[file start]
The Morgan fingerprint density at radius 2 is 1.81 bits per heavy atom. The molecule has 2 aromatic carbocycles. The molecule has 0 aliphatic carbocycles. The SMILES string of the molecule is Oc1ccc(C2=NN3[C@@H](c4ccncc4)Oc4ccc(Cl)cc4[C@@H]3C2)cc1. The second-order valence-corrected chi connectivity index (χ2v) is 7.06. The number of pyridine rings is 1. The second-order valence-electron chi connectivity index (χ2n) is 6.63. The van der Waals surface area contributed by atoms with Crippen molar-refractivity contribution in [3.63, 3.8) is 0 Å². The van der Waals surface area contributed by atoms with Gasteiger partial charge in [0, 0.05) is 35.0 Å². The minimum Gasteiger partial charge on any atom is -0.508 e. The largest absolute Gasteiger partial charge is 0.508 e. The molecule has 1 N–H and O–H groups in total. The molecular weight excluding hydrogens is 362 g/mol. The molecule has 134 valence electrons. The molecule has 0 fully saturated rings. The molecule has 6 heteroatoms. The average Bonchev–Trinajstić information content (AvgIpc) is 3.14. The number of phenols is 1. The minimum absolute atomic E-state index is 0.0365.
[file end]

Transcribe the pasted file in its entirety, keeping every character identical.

The Morgan fingerprint density at radius 2 is 1.81 bits per heavy atom. The molecule has 2 aromatic carbocycles. The molecule has 0 aliphatic carbocycles. The SMILES string of the molecule is Oc1ccc(C2=NN3[C@@H](c4ccncc4)Oc4ccc(Cl)cc4[C@@H]3C2)cc1. The second-order valence-corrected chi connectivity index (χ2v) is 7.06. The number of pyridine rings is 1. The second-order valence-electron chi connectivity index (χ2n) is 6.63. The van der Waals surface area contributed by atoms with Crippen molar-refractivity contribution in [3.63, 3.8) is 0 Å². The van der Waals surface area contributed by atoms with Gasteiger partial charge in [0, 0.05) is 35.0 Å². The minimum Gasteiger partial charge on any atom is -0.508 e. The largest absolute Gasteiger partial charge is 0.508 e. The molecule has 1 N–H and O–H groups in total. The molecular weight excluding hydrogens is 362 g/mol. The molecule has 134 valence electrons. The molecule has 0 fully saturated rings. The molecule has 6 heteroatoms. The average Bonchev–Trinajstić information content (AvgIpc) is 3.14. The number of phenols is 1. The minimum absolute atomic E-state index is 0.0365.